All spending data for the user-created charts are fiscal year outlays from the president’s FY2016 budget. The data for 2015 are the official estimates.
All data is shown in billions of dollars. Thus if a value on a chart line is 0.050, it is $50 million.
The president’s Office of Management and Budget (OMB) provides a database of spending on all federal agencies at www.whitehouse.gov/omb/budget/supplemental. The charting program aggregates the data by department and subdepartment categories.
The data has been converted to constant (or inflation-adjusted) 2015 dollars using the OMB composite deflator. Therefore, all chart lines show spending after removing the effects of inflation. Other than that, the data has not been altered in any way.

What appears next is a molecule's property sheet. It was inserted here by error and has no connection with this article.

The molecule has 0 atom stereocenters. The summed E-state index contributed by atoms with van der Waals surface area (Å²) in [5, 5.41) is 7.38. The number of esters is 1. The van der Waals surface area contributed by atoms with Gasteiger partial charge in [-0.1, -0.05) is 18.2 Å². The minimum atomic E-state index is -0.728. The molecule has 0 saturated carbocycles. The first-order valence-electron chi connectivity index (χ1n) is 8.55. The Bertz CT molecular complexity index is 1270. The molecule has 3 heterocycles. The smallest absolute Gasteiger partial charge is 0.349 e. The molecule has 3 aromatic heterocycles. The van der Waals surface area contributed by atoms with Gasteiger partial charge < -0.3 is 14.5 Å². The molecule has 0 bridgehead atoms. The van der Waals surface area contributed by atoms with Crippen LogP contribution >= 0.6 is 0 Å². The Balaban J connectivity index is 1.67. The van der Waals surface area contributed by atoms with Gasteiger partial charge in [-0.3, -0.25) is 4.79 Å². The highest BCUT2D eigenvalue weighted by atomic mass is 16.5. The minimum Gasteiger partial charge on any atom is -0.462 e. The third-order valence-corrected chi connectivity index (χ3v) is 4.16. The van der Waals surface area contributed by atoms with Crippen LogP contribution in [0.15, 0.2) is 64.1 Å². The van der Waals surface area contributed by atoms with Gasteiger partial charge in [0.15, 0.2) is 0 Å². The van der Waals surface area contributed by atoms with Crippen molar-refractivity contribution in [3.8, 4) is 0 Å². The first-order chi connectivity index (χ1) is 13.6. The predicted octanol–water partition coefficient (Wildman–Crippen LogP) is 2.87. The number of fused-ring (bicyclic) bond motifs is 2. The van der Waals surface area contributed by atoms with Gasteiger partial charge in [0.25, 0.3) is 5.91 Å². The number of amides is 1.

Some chart lines have negative values, which occurs for a number of reasons. One reason is that fees received by some agencies are larger than the spending. A good example is the U.S. Patent and Trademark Office.
Spending may gyrate dramatically in agencies that issue large amounts of loans, such as Federal Student Aid within Education. The gyrations often stem from reestimates of the subsidy values of the loans.
A final note regards restructuring in the executive branch. Note that the chart line for the Department of Homeland Security extends back before the department was created in 2002. That’s because the OMB has revised its historical data to show spending levels as if the department had previously existed based on past spending in the department’s component agencies.
Put your mouse pointer over a chart line to see the data values.
To save a chart image, right click your mouse.
For any questions or comments, email Chris Edwards at cedwards [at] cato [dot] org.